Privilege examined

NEWS | In a new paper, Parliamentary Privilege: First Principles and Recent Applications, Gareth Griffith of the Parliament of New South Wales Research Service looks at parliamentary privilege in the context of a wider constitutional setting, in relation to its underlying purpose, by reference to such doctrines as the separation of powers and the relationship between the courts and parliament. The paper also looks at how the courts have dealt with parliamentary privilege in selected recent cases.

Federal whistleblower scheme

NEWS | In its report Whistleblower Protection: A Comprehensive Scheme for the Commonwealth Public Sector, the House of Reps Standing Committee on Legal and Constitutional Affairs recommends that the Australian government introduce new legislation to facilitate public interest disclosures and strengthen legal protection for whistleblowers.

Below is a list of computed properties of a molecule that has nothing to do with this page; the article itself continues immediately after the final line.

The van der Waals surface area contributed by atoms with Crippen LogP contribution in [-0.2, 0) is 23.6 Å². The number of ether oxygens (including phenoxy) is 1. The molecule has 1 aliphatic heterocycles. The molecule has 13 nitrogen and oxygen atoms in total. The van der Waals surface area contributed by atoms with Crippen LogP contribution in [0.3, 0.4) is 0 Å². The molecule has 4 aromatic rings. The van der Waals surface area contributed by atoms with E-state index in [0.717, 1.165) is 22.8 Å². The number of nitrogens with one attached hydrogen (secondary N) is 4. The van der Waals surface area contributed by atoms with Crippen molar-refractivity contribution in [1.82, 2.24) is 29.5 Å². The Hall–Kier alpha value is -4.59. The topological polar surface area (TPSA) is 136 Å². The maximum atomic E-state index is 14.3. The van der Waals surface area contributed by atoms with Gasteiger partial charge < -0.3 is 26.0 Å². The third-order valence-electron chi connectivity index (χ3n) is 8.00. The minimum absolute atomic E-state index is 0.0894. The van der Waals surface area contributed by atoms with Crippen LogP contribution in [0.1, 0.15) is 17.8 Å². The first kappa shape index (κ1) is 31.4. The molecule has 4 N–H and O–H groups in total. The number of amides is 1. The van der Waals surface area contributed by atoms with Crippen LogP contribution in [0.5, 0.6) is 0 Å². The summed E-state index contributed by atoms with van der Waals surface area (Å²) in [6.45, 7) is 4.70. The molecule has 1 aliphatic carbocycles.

Latest federal FOI figures

NEWS | Australian Government agencies received 29,019 FOI access requests in 2007–08, a decrease of 25 per cent on the previous year’s figure, according to the federal government’s annual report (PDF) on the operation of the Freedom of Information Act 1982. The report shows that 85 per cent of FOI requests are from people seeking access to documents containing personal information about either themselves or other people; the remaining 15 per cent are for documents containing other information, such as documents concerning policy development and government decision-making.